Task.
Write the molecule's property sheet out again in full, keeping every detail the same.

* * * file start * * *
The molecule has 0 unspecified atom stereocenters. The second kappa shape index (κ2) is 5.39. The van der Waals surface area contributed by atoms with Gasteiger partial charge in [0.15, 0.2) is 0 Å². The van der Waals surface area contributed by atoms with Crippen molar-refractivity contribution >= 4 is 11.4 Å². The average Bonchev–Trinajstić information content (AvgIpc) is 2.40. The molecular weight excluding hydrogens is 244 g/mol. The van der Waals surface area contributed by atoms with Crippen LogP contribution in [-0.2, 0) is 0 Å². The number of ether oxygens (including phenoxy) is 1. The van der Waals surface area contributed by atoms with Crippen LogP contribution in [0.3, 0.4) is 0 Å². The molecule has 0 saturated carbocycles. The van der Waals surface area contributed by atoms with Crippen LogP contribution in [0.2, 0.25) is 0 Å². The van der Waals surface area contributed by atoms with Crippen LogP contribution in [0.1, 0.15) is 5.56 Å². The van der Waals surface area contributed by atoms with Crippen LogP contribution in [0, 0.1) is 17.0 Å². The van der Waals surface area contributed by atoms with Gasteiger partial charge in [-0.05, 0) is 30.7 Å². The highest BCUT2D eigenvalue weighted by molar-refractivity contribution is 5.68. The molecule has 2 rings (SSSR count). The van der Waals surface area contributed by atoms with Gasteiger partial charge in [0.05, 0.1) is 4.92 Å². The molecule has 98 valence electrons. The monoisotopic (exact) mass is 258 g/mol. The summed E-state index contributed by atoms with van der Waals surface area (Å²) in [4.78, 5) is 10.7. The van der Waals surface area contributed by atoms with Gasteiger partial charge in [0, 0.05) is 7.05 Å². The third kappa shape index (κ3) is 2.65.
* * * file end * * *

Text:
The molecule has 0 unspecified atom stereocenters. The second kappa shape index (κ2) is 5.39. The van der Waals surface area contributed by atoms with Gasteiger partial charge in [0.15, 0.2) is 0 Å². The van der Waals surface area contributed by atoms with Crippen molar-refractivity contribution >= 4 is 11.4 Å². The average Bonchev–Trinajstić information content (AvgIpc) is 2.40. The molecular weight excluding hydrogens is 244 g/mol. The van der Waals surface area contributed by atoms with Crippen LogP contribution in [-0.2, 0) is 0 Å². The number of ether oxygens (including phenoxy) is 1. The van der Waals surface area contributed by atoms with Crippen LogP contribution in [0.3, 0.4) is 0 Å². The molecule has 0 saturated carbocycles. The van der Waals surface area contributed by atoms with Crippen LogP contribution in [0.2, 0.25) is 0 Å². The van der Waals surface area contributed by atoms with Crippen LogP contribution in [0.1, 0.15) is 5.56 Å². The van der Waals surface area contributed by atoms with Crippen LogP contribution in [0, 0.1) is 17.0 Å². The van der Waals surface area contributed by atoms with Gasteiger partial charge in [-0.05, 0) is 30.7 Å². The highest BCUT2D eigenvalue weighted by molar-refractivity contribution is 5.68. The molecule has 2 rings (SSSR count). The van der Waals surface area contributed by atoms with Gasteiger partial charge in [0.05, 0.1) is 4.92 Å². The molecule has 98 valence electrons. The monoisotopic (exact) mass is 258 g/mol. The summed E-state index contributed by atoms with van der Waals surface area (Å²) in [4.78, 5) is 10.7. The van der Waals surface area contributed by atoms with Gasteiger partial charge in [0, 0.05) is 7.05 Å². The third kappa shape index (κ3) is 2.65.